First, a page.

The DIHK on Thursday also lowered its own expectations for German economic growth, sinking its prognoses for the entire year from 0.7 percent to a paltry 0.3 percent. “The German recovery has been postponed,” said DIHK head Martin Wansleben in Berlin. In addition to concern about exports, Wansleben also noted the unusually cold late-winter weather in March. Some 41 percent of German companies that took part in the survey said that weak foreign demand was the primary risk facing their businesses. “The uncertainty hasn’t been this great since 2010,” the DIHK said. (source: Der Spiegel – 23/05/2013)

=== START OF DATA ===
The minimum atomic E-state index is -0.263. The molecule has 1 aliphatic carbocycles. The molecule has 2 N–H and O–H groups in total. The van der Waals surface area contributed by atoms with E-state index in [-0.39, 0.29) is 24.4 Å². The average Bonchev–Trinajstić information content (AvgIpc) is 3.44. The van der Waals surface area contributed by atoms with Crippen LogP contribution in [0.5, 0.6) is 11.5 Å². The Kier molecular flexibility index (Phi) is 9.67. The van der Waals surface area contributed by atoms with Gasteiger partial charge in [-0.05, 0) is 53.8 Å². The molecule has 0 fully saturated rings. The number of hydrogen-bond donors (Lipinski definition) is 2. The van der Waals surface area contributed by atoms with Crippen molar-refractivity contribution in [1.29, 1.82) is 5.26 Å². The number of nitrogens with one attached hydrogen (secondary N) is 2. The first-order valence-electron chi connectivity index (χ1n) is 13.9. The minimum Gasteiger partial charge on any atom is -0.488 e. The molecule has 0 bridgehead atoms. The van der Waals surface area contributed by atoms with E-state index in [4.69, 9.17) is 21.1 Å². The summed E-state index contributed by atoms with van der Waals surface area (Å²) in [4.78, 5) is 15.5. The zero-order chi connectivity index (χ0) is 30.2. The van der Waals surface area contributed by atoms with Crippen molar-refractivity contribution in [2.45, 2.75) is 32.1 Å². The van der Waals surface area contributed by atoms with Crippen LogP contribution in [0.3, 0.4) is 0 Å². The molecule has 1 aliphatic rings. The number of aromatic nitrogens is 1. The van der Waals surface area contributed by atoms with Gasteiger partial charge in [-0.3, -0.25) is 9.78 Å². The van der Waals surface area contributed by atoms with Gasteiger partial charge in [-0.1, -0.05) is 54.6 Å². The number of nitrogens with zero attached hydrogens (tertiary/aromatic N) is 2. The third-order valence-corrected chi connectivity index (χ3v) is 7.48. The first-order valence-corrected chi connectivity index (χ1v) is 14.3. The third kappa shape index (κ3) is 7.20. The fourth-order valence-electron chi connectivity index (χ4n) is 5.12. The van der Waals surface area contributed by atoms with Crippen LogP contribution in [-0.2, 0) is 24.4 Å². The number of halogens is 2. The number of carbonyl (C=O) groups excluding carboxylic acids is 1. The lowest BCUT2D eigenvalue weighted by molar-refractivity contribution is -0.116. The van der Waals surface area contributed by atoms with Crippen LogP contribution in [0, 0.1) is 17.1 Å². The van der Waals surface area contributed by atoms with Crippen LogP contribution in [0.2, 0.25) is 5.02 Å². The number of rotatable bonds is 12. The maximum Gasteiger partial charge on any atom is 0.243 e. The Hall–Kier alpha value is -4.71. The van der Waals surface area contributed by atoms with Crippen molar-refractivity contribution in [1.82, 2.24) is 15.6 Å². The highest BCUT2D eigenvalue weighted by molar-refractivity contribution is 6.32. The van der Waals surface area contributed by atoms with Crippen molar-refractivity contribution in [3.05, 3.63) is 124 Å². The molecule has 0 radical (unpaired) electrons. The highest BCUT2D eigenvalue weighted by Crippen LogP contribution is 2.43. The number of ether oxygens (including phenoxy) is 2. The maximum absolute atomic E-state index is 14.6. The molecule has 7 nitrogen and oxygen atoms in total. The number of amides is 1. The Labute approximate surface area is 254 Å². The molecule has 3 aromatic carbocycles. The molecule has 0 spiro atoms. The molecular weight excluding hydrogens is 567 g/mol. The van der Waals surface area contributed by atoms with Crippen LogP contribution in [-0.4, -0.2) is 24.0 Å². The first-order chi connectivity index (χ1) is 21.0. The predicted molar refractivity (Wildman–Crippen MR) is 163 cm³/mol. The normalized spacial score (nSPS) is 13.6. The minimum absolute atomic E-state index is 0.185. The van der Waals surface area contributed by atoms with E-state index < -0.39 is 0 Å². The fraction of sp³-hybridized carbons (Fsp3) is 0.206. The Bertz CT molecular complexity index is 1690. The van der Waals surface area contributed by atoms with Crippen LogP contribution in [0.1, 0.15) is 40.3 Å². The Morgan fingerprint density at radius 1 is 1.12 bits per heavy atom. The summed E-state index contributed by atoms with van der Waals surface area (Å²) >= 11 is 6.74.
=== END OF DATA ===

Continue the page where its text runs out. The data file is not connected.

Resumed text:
2. You may have missed it, but the European Union held a summit this week. Taking in a nutritious working lunch, Europe’s prime ministers, presidents and chancellors devoted half of Wednesday to weighty issues of energy and taxation. Gone are the panic-stricken sessions of last year, dogged by talk of the euro’s imminent failure. Today, Europe’s leaders note, reform is under way across most of the euro zone and some southern European countries are regaining their competitiveness. The government-debt market is back in its box, where it belongs. And over the past year share prices are up by a quarter. Nobody could pretend that life is easy; Europeans understand that hard work and sacrifices lie ahead. But the worst of the crisis is now safely in the past. It is a reassuring tale, and those worn down by the Wagnerian proportions of the euro saga (who isn’t?) are eager to believe it. Unfortunately, the idea that the euro is yesterday’s problem is a dangerous figment. In reality, Europe’s leaders are sleepwalking through an economic wasteland.